I only came across the agile manifesto long after I had been applying it to IT in my working life, and I still wholeheartedly agree with its concepts:

We are uncovering better ways of developing software by doing it and helping others do it. Through this work we have come to value:

  • Individuals and interactions over processes and tools
  • Working software over comprehensive documentation
  • Customer collaboration over contract negotiation
  • Responding to change over following a plan

That is, while there is value in the items on the right, we value the items on the left more.

It was one of the reasons why I started to get involved in web page development after I had joined the PEGS team in Llanwern: no-one supplied the production people with the information they wanted to have at their finger tips, and could provide them with this information at the speed of development that matched their needs. All the official IT had been outsourced to Cap Gemini a few years earlier, and they mostly dealt with mainframe screens. Not only did it cost you an arm and a leg, but it took months to get requests through the system, and after sitting in the queue for a further few months then got dealt with in a leisurely fashion.

Presumably that’s why Process Control started to have their SQL and web servers, but even then, their speed amounted to development times of weeks to months rather than days to weeks. Fortunately the fledgling PEGS team in its short existence became heavily involved in using mill computer data and extracting mainframe data into SQL, and that’s where I made my first steps into IT land.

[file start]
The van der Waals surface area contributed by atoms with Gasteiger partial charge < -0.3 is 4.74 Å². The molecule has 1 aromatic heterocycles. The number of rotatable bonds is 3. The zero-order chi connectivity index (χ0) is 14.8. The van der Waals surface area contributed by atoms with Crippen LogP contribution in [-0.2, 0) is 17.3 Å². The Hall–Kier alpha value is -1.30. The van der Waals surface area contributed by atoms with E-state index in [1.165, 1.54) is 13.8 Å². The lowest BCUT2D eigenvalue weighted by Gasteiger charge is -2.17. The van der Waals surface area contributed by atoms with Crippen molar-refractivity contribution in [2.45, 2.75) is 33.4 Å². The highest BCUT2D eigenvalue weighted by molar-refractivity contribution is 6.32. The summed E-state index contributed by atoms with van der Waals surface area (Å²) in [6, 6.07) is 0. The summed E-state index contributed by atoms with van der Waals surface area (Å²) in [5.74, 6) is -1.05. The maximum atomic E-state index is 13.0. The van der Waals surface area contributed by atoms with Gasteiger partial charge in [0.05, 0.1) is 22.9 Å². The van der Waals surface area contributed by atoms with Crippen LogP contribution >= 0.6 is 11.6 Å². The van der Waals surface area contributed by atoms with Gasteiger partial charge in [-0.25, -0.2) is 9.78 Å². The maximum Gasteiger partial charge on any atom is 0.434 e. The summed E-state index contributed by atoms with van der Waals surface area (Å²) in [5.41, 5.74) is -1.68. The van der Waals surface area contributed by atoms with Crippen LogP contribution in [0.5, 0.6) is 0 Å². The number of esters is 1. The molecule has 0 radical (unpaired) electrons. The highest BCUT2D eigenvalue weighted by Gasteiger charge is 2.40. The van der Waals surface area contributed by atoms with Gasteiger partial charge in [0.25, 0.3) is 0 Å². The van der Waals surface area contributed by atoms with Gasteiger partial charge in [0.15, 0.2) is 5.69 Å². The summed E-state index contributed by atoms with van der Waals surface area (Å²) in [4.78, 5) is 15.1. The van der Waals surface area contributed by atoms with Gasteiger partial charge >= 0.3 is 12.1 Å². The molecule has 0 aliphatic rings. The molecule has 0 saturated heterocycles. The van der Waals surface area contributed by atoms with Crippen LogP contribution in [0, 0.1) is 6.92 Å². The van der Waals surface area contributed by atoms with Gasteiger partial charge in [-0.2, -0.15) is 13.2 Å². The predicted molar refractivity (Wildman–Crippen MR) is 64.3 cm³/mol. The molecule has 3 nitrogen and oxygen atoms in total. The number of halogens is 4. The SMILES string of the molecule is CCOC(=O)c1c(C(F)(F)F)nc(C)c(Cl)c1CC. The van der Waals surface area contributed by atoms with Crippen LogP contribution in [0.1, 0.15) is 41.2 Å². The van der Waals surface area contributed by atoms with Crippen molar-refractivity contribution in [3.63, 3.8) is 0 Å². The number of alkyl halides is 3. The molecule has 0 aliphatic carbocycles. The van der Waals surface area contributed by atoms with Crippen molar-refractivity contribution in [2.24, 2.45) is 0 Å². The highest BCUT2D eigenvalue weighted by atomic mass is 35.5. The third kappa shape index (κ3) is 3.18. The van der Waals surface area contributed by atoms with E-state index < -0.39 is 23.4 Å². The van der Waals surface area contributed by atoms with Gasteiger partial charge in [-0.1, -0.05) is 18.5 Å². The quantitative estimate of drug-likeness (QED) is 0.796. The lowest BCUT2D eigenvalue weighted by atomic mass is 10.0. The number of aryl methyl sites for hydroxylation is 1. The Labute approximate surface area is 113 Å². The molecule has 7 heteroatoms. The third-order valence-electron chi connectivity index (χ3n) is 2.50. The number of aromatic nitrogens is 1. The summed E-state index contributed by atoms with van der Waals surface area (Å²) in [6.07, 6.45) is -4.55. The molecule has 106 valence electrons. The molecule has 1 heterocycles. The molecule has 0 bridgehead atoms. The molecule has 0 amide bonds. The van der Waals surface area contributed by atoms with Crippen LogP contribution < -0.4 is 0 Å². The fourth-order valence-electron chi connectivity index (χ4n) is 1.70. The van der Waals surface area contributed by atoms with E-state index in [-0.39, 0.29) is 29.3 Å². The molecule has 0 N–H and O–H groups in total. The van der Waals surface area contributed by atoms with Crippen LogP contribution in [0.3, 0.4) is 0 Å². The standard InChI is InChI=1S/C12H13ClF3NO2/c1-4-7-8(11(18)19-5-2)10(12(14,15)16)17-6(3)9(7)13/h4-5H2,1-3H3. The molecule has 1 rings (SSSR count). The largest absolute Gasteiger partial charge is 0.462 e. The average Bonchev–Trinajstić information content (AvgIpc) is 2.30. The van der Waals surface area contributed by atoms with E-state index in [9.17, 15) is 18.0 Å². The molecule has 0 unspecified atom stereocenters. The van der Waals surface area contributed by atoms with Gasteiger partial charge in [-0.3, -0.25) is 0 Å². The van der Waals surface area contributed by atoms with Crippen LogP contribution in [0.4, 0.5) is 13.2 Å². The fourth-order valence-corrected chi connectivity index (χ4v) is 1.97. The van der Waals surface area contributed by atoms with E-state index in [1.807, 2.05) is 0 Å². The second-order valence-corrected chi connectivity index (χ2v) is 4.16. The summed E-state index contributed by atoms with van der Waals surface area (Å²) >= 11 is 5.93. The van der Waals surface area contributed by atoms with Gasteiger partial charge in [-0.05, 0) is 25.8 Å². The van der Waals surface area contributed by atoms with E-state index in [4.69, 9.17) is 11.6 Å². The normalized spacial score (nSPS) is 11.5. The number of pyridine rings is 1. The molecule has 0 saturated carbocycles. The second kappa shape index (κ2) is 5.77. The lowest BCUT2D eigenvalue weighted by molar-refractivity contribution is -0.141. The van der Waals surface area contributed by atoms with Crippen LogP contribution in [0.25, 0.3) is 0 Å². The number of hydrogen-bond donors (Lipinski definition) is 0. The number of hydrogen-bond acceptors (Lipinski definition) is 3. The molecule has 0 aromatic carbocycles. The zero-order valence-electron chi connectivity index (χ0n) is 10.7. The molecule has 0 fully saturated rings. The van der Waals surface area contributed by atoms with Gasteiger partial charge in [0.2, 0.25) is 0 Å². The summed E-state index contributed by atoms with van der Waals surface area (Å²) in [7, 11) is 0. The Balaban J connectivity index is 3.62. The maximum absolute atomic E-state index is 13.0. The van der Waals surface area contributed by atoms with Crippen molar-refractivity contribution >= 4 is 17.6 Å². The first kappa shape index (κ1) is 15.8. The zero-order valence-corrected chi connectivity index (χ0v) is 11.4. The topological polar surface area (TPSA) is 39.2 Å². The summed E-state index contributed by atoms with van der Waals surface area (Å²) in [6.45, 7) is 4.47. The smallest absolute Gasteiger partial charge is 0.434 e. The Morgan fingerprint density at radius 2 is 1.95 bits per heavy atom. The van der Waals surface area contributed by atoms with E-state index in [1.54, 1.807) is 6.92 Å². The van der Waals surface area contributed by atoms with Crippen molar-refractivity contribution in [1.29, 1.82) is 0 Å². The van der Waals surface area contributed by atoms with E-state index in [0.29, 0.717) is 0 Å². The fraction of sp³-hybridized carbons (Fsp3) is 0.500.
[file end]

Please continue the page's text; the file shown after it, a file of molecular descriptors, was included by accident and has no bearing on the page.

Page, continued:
From quite early on I made it a principle that the customer could never walk away from the work they had requested. After all, I might have known the IT side of things, but they had the in-depth knowledge of the systems they wanted developing. Of course it helped that I was also a metallurgist and had sufficient process knowledge to think along with them and try myself in their shoes, but in the end I made the development cycle of one where the customer always had to be on hand to make sure that was being built matched their expectations.

To be sure, documentation was one of my weaker points, although at a later stage I tended to produce user guides and expert guides in the wiki, where the user could always the necessary detail to hand over the knowledge to other users. It also helped that for most of the time, I acted as a development team of one, creating the databases, the means of filling those databases as well as the web pages to display and modify the content. Only in my last 6 months in Port Talbot, when I was bringing Theo Vardakis up to speed with my way of working did I have to deal with making sure that we didn’t get in each other’s way, and that what was developed by one person could also be maintained by the other.

I think the most important thing that I tried to instill in him was to make sure you fully understood the customer’s requirements before you started on your development, otherwise you could spend several days producing something that was of no use to man or beast. Presumably this comes in the end when you start becoming used to your environment and the people you’re dealing with, but there’s no better school than trying to do things and learning from trial-and-error.